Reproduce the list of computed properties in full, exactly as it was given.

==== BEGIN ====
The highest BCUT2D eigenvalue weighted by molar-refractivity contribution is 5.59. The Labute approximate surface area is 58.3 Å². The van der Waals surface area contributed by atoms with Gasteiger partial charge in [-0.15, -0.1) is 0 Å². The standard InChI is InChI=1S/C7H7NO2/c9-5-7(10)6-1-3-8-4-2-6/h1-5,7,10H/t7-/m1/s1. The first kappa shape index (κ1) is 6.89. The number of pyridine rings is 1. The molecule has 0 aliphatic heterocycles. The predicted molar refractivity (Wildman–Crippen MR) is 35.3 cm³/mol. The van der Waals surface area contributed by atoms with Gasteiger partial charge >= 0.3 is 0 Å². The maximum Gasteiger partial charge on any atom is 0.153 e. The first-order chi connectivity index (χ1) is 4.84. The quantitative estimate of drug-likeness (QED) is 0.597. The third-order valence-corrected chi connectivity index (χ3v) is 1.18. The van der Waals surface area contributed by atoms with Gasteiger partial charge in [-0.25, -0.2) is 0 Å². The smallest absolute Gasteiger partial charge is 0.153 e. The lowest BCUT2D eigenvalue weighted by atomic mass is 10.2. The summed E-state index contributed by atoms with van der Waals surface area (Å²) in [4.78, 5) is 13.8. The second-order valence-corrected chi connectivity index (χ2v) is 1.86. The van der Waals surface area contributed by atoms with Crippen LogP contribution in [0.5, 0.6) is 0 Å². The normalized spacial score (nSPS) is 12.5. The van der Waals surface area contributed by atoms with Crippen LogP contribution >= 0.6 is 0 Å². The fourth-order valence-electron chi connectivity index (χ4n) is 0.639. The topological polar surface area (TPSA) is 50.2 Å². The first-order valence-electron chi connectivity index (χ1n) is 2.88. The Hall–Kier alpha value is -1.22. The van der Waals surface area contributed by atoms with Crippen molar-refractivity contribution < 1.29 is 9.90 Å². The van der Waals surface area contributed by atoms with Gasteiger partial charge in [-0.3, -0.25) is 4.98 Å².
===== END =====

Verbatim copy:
The highest BCUT2D eigenvalue weighted by molar-refractivity contribution is 5.59. The Labute approximate surface area is 58.3 Å². The van der Waals surface area contributed by atoms with Gasteiger partial charge in [-0.15, -0.1) is 0 Å². The standard InChI is InChI=1S/C7H7NO2/c9-5-7(10)6-1-3-8-4-2-6/h1-5,7,10H/t7-/m1/s1. The first kappa shape index (κ1) is 6.89. The number of pyridine rings is 1. The molecule has 0 aliphatic heterocycles. The predicted molar refractivity (Wildman–Crippen MR) is 35.3 cm³/mol. The van der Waals surface area contributed by atoms with Gasteiger partial charge >= 0.3 is 0 Å². The maximum Gasteiger partial charge on any atom is 0.153 e. The first-order chi connectivity index (χ1) is 4.84. The quantitative estimate of drug-likeness (QED) is 0.597. The third-order valence-corrected chi connectivity index (χ3v) is 1.18. The van der Waals surface area contributed by atoms with Gasteiger partial charge in [-0.25, -0.2) is 0 Å². The smallest absolute Gasteiger partial charge is 0.153 e. The lowest BCUT2D eigenvalue weighted by atomic mass is 10.2. The summed E-state index contributed by atoms with van der Waals surface area (Å²) in [4.78, 5) is 13.8. The second-order valence-corrected chi connectivity index (χ2v) is 1.86. The van der Waals surface area contributed by atoms with Crippen LogP contribution in [0.5, 0.6) is 0 Å². The normalized spacial score (nSPS) is 12.5. The van der Waals surface area contributed by atoms with Crippen LogP contribution >= 0.6 is 0 Å². The fourth-order valence-electron chi connectivity index (χ4n) is 0.639. The topological polar surface area (TPSA) is 50.2 Å². The first-order valence-electron chi connectivity index (χ1n) is 2.88. The Hall–Kier alpha value is -1.22. The van der Waals surface area contributed by atoms with Crippen molar-refractivity contribution < 1.29 is 9.90 Å². The van der Waals surface area contributed by atoms with Gasteiger partial charge in [-0.3, -0.25) is 4.98 Å².